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Australia is changing competition law in favour of small business

Photo: Pablo Blazquez Dominguez/Getty Images

The Turnbull government has overturned his predecessor Tony Abbott’s position on competition policy and will back small business in changes to misuse of market power laws under Section 46 of the Competition and Consumer Act.

Cabinet has agreed to back the recommendations from last year’s Harper review and will bring in an effects test.

The change is designed to stop a business with substantial market power from “engaging in conduct that has the purpose, effect or likely effect of substantially lessening competition”.

The prime minister said he was “taking long overdue reforms out of the too-hard basket”.

The reversal in government policy caught many by surprise in a busy day of announcements just a day before Parliament rises for the seven week autumn break.

While the changes were welcomed by ACCC boss Rod Sims, who said it was “very good public policy” and good news for competition, Business Council of Australia president Catherine Livingstone said her organisation was “disappointed”.

“If Australia wants to have an innovation-driven economy, this is poor policy,” she said.

However, Council of Small Business Australia CEO Peter Strong said his organisation didn’t think the measures were strong enough, but nonetheless welcomed the changes.

“The government has recognised the importance of competition and due process and this result demonstrates that fact,” he said.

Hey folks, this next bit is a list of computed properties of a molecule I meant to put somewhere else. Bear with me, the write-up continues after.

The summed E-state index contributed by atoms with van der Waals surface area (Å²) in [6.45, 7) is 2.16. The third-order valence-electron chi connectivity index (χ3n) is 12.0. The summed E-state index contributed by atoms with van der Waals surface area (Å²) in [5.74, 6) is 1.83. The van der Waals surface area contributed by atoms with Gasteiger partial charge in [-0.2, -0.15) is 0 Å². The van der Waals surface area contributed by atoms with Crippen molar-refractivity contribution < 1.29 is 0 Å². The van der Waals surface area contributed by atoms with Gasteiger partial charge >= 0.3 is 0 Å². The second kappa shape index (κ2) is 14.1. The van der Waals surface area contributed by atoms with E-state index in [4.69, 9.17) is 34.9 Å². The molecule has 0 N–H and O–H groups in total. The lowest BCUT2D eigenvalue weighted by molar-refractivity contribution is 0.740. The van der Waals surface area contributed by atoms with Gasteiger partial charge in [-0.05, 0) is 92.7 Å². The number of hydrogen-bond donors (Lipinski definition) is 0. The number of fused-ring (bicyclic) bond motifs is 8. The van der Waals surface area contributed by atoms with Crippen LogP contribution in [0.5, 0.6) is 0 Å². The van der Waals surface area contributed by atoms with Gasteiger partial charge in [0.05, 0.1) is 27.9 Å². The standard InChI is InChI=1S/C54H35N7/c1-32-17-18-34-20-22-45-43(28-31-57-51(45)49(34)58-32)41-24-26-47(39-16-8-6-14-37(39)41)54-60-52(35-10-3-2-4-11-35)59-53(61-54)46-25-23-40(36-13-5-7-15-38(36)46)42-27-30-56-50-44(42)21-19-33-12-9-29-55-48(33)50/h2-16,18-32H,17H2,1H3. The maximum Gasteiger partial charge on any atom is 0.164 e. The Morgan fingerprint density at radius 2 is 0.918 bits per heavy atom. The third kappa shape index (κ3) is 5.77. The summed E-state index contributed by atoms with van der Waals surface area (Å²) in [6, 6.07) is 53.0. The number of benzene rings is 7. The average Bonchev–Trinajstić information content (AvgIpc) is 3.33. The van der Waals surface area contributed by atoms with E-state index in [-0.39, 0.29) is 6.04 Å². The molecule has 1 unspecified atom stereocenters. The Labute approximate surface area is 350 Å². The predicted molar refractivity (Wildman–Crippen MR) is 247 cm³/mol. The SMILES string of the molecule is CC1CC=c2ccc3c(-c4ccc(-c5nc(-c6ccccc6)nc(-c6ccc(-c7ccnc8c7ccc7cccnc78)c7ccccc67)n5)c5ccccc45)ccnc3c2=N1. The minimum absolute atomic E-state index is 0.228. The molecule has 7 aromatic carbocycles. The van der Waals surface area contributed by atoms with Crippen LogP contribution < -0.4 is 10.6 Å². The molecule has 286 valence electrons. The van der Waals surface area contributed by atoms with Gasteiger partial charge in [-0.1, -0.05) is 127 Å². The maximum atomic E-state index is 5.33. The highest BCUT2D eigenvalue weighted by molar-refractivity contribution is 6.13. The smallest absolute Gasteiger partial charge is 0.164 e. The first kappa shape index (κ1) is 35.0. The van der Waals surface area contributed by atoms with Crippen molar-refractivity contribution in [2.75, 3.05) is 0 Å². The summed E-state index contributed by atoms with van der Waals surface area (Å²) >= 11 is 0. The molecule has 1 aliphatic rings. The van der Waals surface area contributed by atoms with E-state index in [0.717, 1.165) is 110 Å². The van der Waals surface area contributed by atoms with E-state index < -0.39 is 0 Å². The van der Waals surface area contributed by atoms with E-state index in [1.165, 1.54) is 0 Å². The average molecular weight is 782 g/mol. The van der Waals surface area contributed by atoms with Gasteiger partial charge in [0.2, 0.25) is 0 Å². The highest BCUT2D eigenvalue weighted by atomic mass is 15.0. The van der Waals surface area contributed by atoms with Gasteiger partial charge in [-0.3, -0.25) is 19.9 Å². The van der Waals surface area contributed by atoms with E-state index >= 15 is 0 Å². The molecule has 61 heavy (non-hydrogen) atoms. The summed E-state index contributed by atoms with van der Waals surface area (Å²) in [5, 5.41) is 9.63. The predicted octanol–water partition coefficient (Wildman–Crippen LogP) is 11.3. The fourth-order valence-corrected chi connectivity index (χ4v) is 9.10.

The changes come after the Harper review into competition policy found the current misuse of market power provision is not reliably enforceable and allowed anti-competitive conduct.

But that recommendation sparked anger from big business and as a result, the Abbott government shelved the report.

Under the government’s new plan, the current Section 46 laws will be repealed and the full suite of recommendations by Harper adopted instead.

Here’s how Malcolm Turnbull outlined the changes:

• access to remedies, with the Government supporting the Australian Competition and Consumer Commission to take steps to improve its communications with small business and to more actively connect small businesses to alternative dispute resolution schemes;

• improving the collective bargaining regime under the competition law, to provide more flexibility and increased information for small businesses, to help improve their bargaining position;

• encouraging state, territory and local governments to review their competitive neutrality guidelines, to ensure that their commercial operation do not negatively affect commercial businesses; and

• reviewing the anti-competitive impact of regulations, including standards and licensing, freeing up trading restrictions that apply to many businesses.

Nationals leader Barnaby Joyce said it was a big win for the agricultural industry and small business.

“These reforms will address a long-standing weakness in the existing competition rules and will ensure that we have a more transparent and competitive marketplace that treats all supply chain participants fairly,” he said.

After consultations on the draft legislation, the government plans to introduce it to Parliament later in 2016.

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